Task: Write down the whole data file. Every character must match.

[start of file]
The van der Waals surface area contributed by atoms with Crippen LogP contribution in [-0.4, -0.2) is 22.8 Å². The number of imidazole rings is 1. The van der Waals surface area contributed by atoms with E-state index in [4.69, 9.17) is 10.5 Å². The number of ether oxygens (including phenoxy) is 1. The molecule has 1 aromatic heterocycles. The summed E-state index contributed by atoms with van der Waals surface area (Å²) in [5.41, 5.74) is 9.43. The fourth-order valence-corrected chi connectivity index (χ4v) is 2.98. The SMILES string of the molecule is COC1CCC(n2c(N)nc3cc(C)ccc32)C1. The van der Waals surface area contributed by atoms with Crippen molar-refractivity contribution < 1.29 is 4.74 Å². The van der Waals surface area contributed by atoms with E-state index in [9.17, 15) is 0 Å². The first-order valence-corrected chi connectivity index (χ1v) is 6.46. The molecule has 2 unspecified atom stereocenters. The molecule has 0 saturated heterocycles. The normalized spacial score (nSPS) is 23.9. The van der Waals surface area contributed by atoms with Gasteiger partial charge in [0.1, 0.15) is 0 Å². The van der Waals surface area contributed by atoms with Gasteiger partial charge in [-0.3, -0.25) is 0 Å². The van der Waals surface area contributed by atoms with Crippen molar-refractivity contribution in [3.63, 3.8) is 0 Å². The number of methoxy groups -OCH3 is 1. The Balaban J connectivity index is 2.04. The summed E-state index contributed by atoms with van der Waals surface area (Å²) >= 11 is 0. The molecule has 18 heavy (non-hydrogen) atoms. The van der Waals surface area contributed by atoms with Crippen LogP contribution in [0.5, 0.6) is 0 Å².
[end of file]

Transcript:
The van der Waals surface area contributed by atoms with Crippen LogP contribution in [-0.4, -0.2) is 22.8 Å². The number of imidazole rings is 1. The van der Waals surface area contributed by atoms with E-state index in [4.69, 9.17) is 10.5 Å². The number of ether oxygens (including phenoxy) is 1. The molecule has 1 aromatic heterocycles. The summed E-state index contributed by atoms with van der Waals surface area (Å²) in [5.41, 5.74) is 9.43. The fourth-order valence-corrected chi connectivity index (χ4v) is 2.98. The SMILES string of the molecule is COC1CCC(n2c(N)nc3cc(C)ccc32)C1. The van der Waals surface area contributed by atoms with Crippen molar-refractivity contribution < 1.29 is 4.74 Å². The van der Waals surface area contributed by atoms with E-state index in [9.17, 15) is 0 Å². The first-order valence-corrected chi connectivity index (χ1v) is 6.46. The molecule has 2 unspecified atom stereocenters. The molecule has 0 saturated heterocycles. The normalized spacial score (nSPS) is 23.9. The van der Waals surface area contributed by atoms with Gasteiger partial charge in [0.1, 0.15) is 0 Å². The van der Waals surface area contributed by atoms with Gasteiger partial charge in [-0.3, -0.25) is 0 Å². The van der Waals surface area contributed by atoms with Crippen molar-refractivity contribution in [3.63, 3.8) is 0 Å². The number of methoxy groups -OCH3 is 1. The Balaban J connectivity index is 2.04. The summed E-state index contributed by atoms with van der Waals surface area (Å²) >= 11 is 0. The molecule has 18 heavy (non-hydrogen) atoms. The van der Waals surface area contributed by atoms with Crippen LogP contribution in [0.5, 0.6) is 0 Å².